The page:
Translation:The children that we have had are grown-up.
I am a little peeved that it expects you to choose "The boys that we had are grown-up" in addition to "The children..." as correct answers. If you wanted to say "the boys" you would say "les garçons" and be explicit about it.
I got a multiple-choice question where I was supposed to check "The girls that we had..." as well. I only checked "children" and lost a heart.
Same here. And I totally agree that the only correct translation would have been "children"!
When "enfant(s)" is used without any hint as to their being boys or girls or a mix, it is assumed that the masculine gender will be used.
At some point those multiple choice questions went from the easiest ones to feeling like a mine field where you never know what they're going to count. Doubly so when they start using the imperfect.
Well, it's a bit strange to see that someone's children should be referred to as somebody "we had", as if they were déjà morts or does anyone really believe that a person whose child has come of age has no child anymore? Like, 'Do you have any children, Mr Benson? - No, officer, my son George is already twenty-two.'
Hence the use of present perfect?
(I think George Benson was born in the 40ies)
Oh G Benson's podcast is in my ears... No, I actually referred to a Mr Benson from the English Streamline course. And my lament goes to the other option, i.e. 'The children we had [...]'. Now, more generally, I find the whole English sentence suffering from some redundancy syndrome: why do we really have to say so about our children? Would it not suffice, in a day-to-day idiom, to call them just that, our children?! Otherwise, it sounds to me rather biblical: He hath known her and she hath had a child by him ))) Note that the car we've had is now out of whack is perceived differently.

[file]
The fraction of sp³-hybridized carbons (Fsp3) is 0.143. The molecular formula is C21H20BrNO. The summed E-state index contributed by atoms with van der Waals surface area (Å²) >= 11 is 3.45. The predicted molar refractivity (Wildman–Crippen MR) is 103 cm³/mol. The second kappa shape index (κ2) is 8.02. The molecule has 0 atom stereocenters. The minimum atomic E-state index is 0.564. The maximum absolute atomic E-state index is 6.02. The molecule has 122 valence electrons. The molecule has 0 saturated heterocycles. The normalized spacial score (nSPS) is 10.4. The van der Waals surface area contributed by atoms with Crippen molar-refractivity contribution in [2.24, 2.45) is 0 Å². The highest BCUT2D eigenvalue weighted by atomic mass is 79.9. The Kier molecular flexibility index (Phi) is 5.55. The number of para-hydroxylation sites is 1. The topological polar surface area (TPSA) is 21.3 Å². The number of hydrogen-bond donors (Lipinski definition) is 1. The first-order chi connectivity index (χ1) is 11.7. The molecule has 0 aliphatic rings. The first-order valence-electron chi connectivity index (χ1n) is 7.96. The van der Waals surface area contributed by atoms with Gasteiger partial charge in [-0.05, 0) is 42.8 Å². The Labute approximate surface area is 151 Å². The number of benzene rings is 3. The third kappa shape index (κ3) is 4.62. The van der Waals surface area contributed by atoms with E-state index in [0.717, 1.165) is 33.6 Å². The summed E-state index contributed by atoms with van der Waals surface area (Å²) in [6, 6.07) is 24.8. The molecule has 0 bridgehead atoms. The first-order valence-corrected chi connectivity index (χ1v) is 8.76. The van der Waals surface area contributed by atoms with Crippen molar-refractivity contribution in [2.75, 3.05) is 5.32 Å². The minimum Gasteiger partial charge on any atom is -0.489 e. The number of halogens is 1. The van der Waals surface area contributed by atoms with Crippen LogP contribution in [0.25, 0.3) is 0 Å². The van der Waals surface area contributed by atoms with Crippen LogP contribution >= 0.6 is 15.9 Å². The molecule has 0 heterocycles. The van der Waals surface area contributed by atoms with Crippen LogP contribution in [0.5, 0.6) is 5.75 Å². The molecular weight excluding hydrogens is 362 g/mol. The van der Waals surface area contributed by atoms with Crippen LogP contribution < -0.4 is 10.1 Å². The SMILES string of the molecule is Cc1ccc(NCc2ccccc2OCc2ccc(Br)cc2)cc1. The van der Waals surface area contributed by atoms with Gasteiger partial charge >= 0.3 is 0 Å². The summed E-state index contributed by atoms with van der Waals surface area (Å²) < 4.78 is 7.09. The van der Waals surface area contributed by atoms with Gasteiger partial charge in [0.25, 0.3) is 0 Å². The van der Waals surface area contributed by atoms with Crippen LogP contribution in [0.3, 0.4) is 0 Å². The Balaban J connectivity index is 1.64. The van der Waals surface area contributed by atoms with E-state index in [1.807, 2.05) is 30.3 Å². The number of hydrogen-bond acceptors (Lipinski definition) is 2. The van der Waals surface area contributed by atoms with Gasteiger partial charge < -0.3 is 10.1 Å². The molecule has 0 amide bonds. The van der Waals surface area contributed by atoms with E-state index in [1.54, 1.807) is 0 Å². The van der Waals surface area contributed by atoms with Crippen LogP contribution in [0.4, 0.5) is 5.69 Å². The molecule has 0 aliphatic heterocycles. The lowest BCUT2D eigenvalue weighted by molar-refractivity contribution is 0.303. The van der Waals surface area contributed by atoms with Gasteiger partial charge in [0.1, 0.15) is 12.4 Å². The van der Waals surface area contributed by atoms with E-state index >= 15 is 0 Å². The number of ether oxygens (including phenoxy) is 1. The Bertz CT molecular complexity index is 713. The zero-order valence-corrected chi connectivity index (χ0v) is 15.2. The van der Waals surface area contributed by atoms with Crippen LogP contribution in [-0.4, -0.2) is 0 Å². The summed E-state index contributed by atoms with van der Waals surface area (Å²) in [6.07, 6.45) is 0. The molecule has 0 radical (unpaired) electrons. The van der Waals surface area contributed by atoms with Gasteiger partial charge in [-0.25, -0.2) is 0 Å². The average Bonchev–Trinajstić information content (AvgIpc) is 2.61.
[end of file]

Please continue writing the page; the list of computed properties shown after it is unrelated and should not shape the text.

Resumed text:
Even "The children that we've had" sounds "off". I would say "Our children are now grown." In English (not sure about French) you can always be your parents' "child", no matter how old you are.
In some (far fetched) scenario where a family would have adopted children on top of their own children, such a sentence would probably make sense, to differentiate them (?)
"The children that we have had are grown-ups"
Duolingo also accepted this and the final "s" was not a typo.
That would change "grown-up" from an adjective to a plural noun: "grown-ups". Can the French sentence mean both? Thanks in advance, @Sitesurf :)
for "grands" to become a noun, it would need an article: les enfants que nous avons eus sont des grands.
but you can use the noun "adultes" with the same meaning: les enfants que nous avons eus sont (des) adultes.
Thanks, Sitesurf. That means, "The children that we have had are grown-ups" should no longer be accepted as a correct answer (whereas "grown-up" is correct). I will put in a report if I ever get it again.
If girls are "filles" and not "enfants", then boys are "garcons" and not "enfants" either.
Our children are grown up - as a native speaker would actually say - not accepted. Obviously not literal enough. I wish DL would make up its mind as to when literal is definitely required as it seems to chop and change all the time.